“It just starts with inviting our own friends, inviting them to community, inviting them to Mass and giving them that experience of what the faith really is,” he said.
Del Real is particularly excited about Iskali’s mentorship program, which seeks to support young Latinos as they head off to college, many of whom, like Vicente himself, are first-generation college students.
“I couldn't go to my parents with questions about scholarships, with questions about careers, because my dad went to second grade and my mom went to third grade,” he said.
“I feel that we are missing a support system since most of these Latinos that are registered into college are first generation. I feel that we are missing a support system for them to make it through college. So here at Iskali we provide a mentorship program... to provide mentors that can accompany those young Latinos that are first generation students through their years of college.”
“No one else is gonna do it better than they themselves”
Young Latinos face pretty much the same challenges to their faith that all young people do. The distractions of social media; trendy, secular influences from influencers, the media, and Hollywood; and occasionally a language barrier, though it may not be what you might have expected.
Already more than half of all Masses celebrated in the US are in Spanish, Del Real said. But, to reach young Latinos, particularly those born in the United States, it’s not as simple a matter as offering more Masses in Spanish.
“The challenge is that most of us younger Latinos prefer actually to speak in English. So when they go to a Spanish Mass, they might not even understand the priest,” he noted.
It presents a quandary. Young Latinos may understand the language better at a typical parish where the Masses are all in English, but there’s a cultural difference, in addition to a language difference.
Marcos Martinez, who works with Vicente, is one of many young Latinos who prefers to speak English, since it’s his native language— he was born in the US, but his parents emigrated from Mexico. Interestingly though, he says sometimes young Latinos who are first-generation Americans have had the faith passed down to them almost exclusively in Spanish.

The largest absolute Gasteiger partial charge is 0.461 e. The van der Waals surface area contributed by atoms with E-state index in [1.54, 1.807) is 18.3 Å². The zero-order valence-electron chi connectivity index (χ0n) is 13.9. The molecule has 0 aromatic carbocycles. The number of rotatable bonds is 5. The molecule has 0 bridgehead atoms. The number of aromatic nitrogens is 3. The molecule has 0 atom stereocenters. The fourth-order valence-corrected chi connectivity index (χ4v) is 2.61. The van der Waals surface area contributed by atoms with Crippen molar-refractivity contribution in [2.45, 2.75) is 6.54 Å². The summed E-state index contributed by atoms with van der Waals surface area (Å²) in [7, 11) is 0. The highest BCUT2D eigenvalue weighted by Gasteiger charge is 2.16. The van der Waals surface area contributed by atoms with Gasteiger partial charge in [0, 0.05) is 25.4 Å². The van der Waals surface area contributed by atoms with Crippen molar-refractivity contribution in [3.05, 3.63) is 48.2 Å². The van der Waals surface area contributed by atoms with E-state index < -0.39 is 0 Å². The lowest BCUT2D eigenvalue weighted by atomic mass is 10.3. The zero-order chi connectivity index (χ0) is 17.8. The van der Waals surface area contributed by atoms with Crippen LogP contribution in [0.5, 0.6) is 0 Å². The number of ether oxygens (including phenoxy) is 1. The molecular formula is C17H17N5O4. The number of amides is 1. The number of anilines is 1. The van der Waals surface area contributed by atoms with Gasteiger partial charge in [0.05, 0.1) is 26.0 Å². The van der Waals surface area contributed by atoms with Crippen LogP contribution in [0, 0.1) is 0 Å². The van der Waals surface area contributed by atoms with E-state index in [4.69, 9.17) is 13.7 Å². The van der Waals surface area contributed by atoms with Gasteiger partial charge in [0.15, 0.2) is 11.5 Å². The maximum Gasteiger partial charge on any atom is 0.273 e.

“We speak English fluently, and it's sometimes our preferred language. But I also see that actually there's a lot of people in our communities who, who only know our faith in Spanish, who don't know certain Catholic prayers in English,” Martinez said.
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Including Latinos in the parish’s leadership and decision making, in order to find ways to make young Latinos feel included in each parish’s particular context, is a good start, he said.
Del Real said he wants to see more investment in young Latinos in the US; parishes putting their money where their mouths are, and actually trusting their young Latino members with leadership roles and resources.
“If we want to properly serve Latinos, no one else is gonna do it better than they themselves,” he said.
“We need to give them a space for them to bring their own ideas. A lot of these ideas that young people have are very innovative about how to present the Gospel.”
Martinez said trusting young people with leadership positions will help them become leaders not only in a Church context, but in life in general, helping them gain transferable skills that will benefit young people in the long run.
“We put the power in their hands and give them leadership roles to be able to go and honestly, to go and make mistakes sometimes, and to learn from them, to be the ones who are leading our communities...and being able to gain some of those skills and not even realize it, when it comes to public speaking, community organizing, event planning.”